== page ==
The Ugly:

Despite the developers' assertions that they are aiming for an E or T rating, they've already committed the cardinal error of allowing the player to order his units to kill civilians. In most cases, being able to kill innocent humans with impunity will earn an M-rating, but this game may get a pass. We'll see. Soldiers do apparently take a spiritual hit of about 1 point out of 100, but a quick prayer will clear that right up. To summarize: Listening to rock music = rapid loss of faith, Being ordered to kill non-combatants = minor twitch of the conscience.

In fact, I don't know if this is an official trailer or not, but you can view the game in action in this trailer. The green units are Tribulation Force members (God's army, essentially), the white units are neutral, and the red units are enemies... wait... there are no red units in that trailer. That's right, every single person you see fired upon by the Tribulation Force in this trailer is an innocent civilian.

One other thing that seems like an unusual decision is that, after converting an undecided unit into either a "Friend" (male) or "Friend Woman" (female), the player chooses which profession they must train in. "Friends" can become soldiers, musicians, medics, construction workers, you name it. "Friend Women", however, have the career option of medic, and that's apparently it. I suppose the devs had a hard time working the "homemaker" unit class into the game. That's right, even in post-apocalyptic 21st century New York, women still got to know their place.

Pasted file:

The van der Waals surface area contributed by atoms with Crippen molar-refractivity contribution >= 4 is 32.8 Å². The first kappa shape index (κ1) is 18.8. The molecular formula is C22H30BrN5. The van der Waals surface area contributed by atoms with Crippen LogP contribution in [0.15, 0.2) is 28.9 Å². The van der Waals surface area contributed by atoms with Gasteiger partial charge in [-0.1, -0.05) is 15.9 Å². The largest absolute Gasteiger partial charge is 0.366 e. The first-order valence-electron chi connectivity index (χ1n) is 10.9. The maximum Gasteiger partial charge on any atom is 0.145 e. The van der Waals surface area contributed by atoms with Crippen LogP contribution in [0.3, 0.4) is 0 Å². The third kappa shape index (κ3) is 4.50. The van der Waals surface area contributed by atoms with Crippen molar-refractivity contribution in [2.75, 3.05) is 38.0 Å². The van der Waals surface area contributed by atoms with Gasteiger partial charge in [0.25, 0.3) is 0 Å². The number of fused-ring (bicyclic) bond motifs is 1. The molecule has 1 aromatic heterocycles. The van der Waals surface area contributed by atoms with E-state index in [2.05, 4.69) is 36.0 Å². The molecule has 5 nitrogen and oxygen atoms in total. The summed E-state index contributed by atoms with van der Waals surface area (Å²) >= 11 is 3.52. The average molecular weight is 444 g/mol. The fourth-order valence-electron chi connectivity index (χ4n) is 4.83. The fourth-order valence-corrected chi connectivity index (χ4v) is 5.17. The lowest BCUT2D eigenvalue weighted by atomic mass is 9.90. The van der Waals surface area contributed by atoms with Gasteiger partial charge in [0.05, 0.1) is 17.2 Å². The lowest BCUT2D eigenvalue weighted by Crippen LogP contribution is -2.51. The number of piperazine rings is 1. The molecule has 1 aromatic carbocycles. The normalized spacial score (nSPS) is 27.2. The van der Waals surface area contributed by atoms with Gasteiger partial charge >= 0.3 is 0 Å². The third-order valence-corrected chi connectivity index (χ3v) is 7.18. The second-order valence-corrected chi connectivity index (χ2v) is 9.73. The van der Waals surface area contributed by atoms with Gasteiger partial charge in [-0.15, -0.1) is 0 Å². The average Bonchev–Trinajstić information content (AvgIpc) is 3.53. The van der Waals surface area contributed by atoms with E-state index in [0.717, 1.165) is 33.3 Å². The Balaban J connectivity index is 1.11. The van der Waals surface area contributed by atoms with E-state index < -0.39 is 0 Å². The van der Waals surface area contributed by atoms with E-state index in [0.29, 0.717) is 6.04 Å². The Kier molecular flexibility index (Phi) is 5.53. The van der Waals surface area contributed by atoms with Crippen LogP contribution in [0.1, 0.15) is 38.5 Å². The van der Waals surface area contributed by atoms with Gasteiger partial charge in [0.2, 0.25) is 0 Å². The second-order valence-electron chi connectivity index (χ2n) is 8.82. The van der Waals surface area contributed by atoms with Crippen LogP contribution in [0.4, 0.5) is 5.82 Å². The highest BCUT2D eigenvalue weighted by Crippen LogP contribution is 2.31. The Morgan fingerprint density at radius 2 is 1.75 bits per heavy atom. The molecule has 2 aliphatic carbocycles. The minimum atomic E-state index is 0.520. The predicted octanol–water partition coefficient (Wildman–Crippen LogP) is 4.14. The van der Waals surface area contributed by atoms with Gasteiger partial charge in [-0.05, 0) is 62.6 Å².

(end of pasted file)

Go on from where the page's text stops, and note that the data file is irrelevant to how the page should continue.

With five years in development, they either put a lot of time and effort into this game, or spent a lot of time dicking around with marketing and licensing nonsense. Given the apparent state of the game, I'd say it's most likely the latter. Everything about this title has the unmistakable aura of simply not trying very hard.

To be fair, it was destined to fail (and for all I know, it could still succeed financially, I'm just making an educated guess here that it won't be lauded as an instant classic). Franchise titles are always hard, since you have to wrap gameplay around pre-existing themes and stories, and considering the garbage they had to shoehorn into this game, they had an uphill battle towards fun.

I don't think I'm making too outrageous an assumption when I say that the overlap between the Left Behind audience and the audience for video games in general is not too large. And to pick a typically more hardcore genre like an RTS for their first game really shows great confidence or poor judgement, which is also reflected in the fact that an expansion pack is already planned. Let's hope that the demo discs they plan to hand out at churches (always a great place to advertise) convince some of the flock to shell out fifty bucks.

The developers have put themselves in an interesting position, though. If the gaming press pans the game (which they most likely will, because it's not a very good game), they can always claim it's bias against a Christian-themed game that generated the poor reviews. We'll have to wait until next month to see if this is the tactic they adopt, or if they simply take their lumps and try to improve their next title.